Across the country, doctors’ offices and hospitals are adapting to new technology. Medical-legal partnerships are no different. Medical-legal partnerships are projects that target the nonmedical sources of health problems such as asthma, diabetes, and depression by training medical professionals to identify legal issues and providing lawyers ready to address patients’ legal needs.
In Louisville, Kentucky, the Legal Aid Society of Louisville and Doctors and Lawyers for Kids, Louisville’s medical-legal partnership, have developed a way to use tablet technology to identify pediatric patients who might need legal help. Called an automated legal needs screening tool, this advanced use of technology tries to help families stay healthy by preventing people from being evicted, making sure children are getting the services they need in school, and helping families pay their bills and apply for benefits.
Funded by a Technology Initiative Grant from the Legal Services Corporation, the automated legal needs screening tool is currently being tested at the University of Louisville’s Pediatrics Children & Youth Clinic. The tool has several components:
- The “law and health survey,” which patients' parents or guardians complete on tablets;
- An “alert” function that electronically notifies medical-legal partnership staff when a survey response flags a possible health-related legal need;
- A “resource” function that lets parents or guardians ask for information about community resources, based upon their survey answers; and
- A reporting function that allows the medical-legal partnership staff to gather data.
When a patient’s parent (or guardian) begins the survey, the survey tells the parent that if she or he responds in certain ways, the survey will ask for a name and phone number, or an email address. The survey then assures parents that their responses to the survey will be kept confidential.
Next, the survey-taker answers a set of yes or no questions designed to identify potential legal problems. The survey uses “question branching,” which means that the response to one question prompts the next question posed by the survey. One of the first questions the survey asks is: “Are you having any problems with your housing?” If the parent or guardian clicks “Yes,” the survey asks a series of follow-up questions about whether the survey-taker rents or owns his or her home, if the home is in good condition, if the utility bills have been paid, and whether the family is at risk of being evicted. Depending on the answers given, the survey-taker might be asked if he or she would like to speak to an attorney. For example, if a survey-taker responds that he or she is having problems with housing, the survey asks if he or she rents her home. If the person clicks “Yes,” the survey asks:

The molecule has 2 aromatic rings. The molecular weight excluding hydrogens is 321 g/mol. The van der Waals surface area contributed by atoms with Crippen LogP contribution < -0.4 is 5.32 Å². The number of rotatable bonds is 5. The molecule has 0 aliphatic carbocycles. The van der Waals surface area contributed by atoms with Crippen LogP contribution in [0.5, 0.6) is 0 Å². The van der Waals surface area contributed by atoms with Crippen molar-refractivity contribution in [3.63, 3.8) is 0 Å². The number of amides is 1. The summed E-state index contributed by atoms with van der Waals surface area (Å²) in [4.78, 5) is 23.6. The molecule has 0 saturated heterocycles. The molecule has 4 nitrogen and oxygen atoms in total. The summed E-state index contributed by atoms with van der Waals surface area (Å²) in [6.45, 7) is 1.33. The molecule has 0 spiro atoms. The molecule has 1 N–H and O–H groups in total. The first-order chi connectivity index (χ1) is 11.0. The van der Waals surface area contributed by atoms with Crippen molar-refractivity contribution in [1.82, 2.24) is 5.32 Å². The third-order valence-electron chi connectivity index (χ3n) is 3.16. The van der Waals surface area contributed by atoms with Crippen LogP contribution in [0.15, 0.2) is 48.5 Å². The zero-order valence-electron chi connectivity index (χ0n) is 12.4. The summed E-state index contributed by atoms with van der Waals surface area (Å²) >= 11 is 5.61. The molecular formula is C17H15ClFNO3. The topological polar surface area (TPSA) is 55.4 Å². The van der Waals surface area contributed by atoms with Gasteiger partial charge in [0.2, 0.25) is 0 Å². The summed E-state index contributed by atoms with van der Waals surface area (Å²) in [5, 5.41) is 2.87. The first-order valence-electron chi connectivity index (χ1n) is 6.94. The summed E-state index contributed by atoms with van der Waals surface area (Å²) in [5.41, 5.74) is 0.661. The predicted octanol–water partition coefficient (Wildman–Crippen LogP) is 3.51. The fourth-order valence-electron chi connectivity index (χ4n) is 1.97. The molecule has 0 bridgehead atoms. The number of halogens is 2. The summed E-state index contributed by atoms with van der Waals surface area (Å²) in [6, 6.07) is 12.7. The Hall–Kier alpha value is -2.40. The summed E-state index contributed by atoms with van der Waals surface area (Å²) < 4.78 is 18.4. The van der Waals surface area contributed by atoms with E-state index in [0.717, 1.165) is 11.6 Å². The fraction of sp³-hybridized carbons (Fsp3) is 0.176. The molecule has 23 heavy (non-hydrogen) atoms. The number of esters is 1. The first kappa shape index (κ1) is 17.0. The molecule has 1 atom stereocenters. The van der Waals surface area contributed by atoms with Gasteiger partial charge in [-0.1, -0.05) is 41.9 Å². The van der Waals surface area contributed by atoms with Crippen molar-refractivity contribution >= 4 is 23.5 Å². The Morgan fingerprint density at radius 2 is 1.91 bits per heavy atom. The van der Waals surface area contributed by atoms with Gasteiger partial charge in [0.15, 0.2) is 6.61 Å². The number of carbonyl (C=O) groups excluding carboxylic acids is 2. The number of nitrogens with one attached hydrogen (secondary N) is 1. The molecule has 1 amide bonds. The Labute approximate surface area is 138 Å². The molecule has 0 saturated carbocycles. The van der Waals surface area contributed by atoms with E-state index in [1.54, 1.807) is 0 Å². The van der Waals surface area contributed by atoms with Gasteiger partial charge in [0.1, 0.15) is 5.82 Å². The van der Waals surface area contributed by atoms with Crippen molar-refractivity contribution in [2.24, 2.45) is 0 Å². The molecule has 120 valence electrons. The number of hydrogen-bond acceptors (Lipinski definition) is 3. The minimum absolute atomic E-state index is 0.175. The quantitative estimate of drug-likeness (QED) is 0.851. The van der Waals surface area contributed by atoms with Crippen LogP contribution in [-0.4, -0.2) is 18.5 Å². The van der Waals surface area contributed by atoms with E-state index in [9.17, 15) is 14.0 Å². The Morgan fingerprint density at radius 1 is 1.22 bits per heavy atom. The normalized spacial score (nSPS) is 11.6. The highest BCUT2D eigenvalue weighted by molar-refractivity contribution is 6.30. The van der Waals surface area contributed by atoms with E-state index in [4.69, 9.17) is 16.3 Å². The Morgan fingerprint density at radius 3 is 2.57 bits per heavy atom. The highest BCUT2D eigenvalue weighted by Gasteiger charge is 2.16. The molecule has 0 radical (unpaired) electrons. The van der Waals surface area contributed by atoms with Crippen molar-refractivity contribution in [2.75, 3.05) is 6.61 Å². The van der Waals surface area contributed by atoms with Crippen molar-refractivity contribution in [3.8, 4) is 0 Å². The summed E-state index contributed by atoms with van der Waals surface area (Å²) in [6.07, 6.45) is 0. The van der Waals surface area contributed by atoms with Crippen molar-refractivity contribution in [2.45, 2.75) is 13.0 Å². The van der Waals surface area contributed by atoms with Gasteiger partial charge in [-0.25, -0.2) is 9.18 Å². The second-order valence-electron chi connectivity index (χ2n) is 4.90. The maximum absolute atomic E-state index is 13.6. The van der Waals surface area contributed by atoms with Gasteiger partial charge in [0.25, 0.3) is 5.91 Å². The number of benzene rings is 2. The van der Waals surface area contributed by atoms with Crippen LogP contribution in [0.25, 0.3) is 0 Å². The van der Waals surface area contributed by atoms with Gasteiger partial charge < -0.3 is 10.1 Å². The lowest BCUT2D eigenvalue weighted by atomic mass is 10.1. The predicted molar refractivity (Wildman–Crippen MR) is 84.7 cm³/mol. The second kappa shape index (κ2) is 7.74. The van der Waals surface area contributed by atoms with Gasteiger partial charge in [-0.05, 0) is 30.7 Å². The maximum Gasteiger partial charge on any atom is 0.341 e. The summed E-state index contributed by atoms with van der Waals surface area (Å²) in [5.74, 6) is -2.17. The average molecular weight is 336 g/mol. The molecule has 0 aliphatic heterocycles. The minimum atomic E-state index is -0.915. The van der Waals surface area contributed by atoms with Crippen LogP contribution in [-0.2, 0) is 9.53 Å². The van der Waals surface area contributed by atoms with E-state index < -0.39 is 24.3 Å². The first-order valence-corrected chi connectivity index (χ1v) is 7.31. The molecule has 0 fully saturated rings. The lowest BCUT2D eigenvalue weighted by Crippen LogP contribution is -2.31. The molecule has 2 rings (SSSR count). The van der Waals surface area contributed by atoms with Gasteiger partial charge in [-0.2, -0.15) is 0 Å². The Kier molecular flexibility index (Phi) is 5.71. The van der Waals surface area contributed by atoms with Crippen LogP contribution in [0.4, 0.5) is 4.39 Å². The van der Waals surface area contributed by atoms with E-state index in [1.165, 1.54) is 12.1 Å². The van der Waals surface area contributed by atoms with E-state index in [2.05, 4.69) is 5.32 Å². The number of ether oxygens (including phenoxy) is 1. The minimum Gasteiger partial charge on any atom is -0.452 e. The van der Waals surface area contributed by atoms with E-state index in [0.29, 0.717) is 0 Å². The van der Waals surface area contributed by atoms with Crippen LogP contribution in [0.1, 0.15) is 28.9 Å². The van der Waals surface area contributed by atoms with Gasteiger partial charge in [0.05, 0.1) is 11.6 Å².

Do you have any of the following problems?
- owner not making repairs
- heat or air conditioning not working
- hard to keep mold, buts or rodents away
- other unsafe conditions
If the survey-taker clicks that “it is hard to keep mold, bugs, or rodents away,” as well as that he or she is at risk of being evicted, the survey will ask if the person would like an attorney to call. The survey also emphasizes that “our services are free.” If the survey-taker responds “No” to the offer of legal services, the survey offers the medical-legal partnership’s phone number and states that the person can call in the future for help, and notes “you can also ask your doctor to refer you.” The survey also includes questions about educational services and family violence that operate in a similar way.
The survey can be taken in English or Spanish. To prevent confusion or distractions, the tablet cannot be used for any other purpose than taking the survey.
Like the Louisville medical-legal partnership, many of the medical-legal partnerships currently operating around the country focus on children. The model can be extremely successful in other contexts as well, however. The New York Times recently profiled the Medical-Legal Partnership for Seniors, a clinic operated jointly by the University of California Hastings College of the Law and the University of California, San Francisco. In the clinic, when a doctor working with an elderly patient realizes he or she has an unmet legal need, the doctor advises the patient to “Go down the hall and see my friends at U.C. Hastings for help.” The law students then help the patient apply for public benefits, obtain home health assistance, write an advance directive, or address whatever legal problem is having a negative impact on his or her health. The students even make house calls.
If you are interested in learning more about how medical-legal partnerships are using technology to help low-income patients, you can contact the National Center for Medical-Legal Partnership. You can also learn more about medical legal partnerships more generally by reading Medical-Legal Partnership: Evolution or Revolution?, co-authored by medical-legal partnership experts from across the country. For a closer look at how one medical-legal partnership helped alleviate the legal needs of low-income kindergartners, read Lucas Caldwell-McMillan’s advocacy story about his medical-legal partnership in St. Louis. And to see how the medical-legal partnership model can work in a mental health context, look at MFY Legal Services’ Mental Health-Legal Partnership.